Dubai mortgage lender Amlak fell more than 12 per cent in early trading this morning, its first trading day for more than six years on the Dubai Financial Market.
Investors flocked to abandon a stock in which they had been “trapped”, according to one analyst, before the stock recovered in choppy trading to be down 2.75 per cent at 10.45am.
Normal statutory trading limits, which require the suspension of shares that rise or fall by more than 15 per cent in a single session, do not apply to Amlak’s first trading day since 2009.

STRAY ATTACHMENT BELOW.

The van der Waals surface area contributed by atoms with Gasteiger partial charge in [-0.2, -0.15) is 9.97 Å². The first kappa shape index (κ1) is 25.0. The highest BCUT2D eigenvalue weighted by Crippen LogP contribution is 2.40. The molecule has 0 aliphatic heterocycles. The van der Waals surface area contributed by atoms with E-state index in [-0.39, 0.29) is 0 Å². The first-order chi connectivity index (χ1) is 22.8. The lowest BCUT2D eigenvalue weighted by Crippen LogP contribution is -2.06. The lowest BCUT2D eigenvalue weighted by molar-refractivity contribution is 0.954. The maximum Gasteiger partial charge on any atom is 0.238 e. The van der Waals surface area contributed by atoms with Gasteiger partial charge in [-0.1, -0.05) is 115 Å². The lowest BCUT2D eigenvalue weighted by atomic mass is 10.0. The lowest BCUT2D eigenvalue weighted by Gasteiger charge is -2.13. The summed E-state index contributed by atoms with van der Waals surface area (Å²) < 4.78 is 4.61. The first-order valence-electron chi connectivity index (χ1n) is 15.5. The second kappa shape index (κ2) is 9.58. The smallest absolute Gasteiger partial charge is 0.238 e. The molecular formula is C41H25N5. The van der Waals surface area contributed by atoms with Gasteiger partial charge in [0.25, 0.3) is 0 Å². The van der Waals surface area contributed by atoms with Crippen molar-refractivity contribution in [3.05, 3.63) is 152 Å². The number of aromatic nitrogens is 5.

Amlak flirted with default as the 2008 financial crisis hit, and received a government bailout of Dh1.7 billion from the UAE Central Bank and Ministry of Finance in early 2009.
The lender was dependent on short-term loans to fund its book of long-term mortgages, but when Lehman Brothers collapsed in 2008, Amlak found itself unable to tap markets for its financing needs, and came close to default.
The bursting of the 2009 real estate bubble hurt both Amlak’s loan book and its property portfolio, leading the Dubai Financial Market to suspend trading in the company’s shares in February 2009.
Hisham Khairy, the head of institutional trading at Menacorp, yesterday predicted that it was going to be “a bloody day for the stock”.
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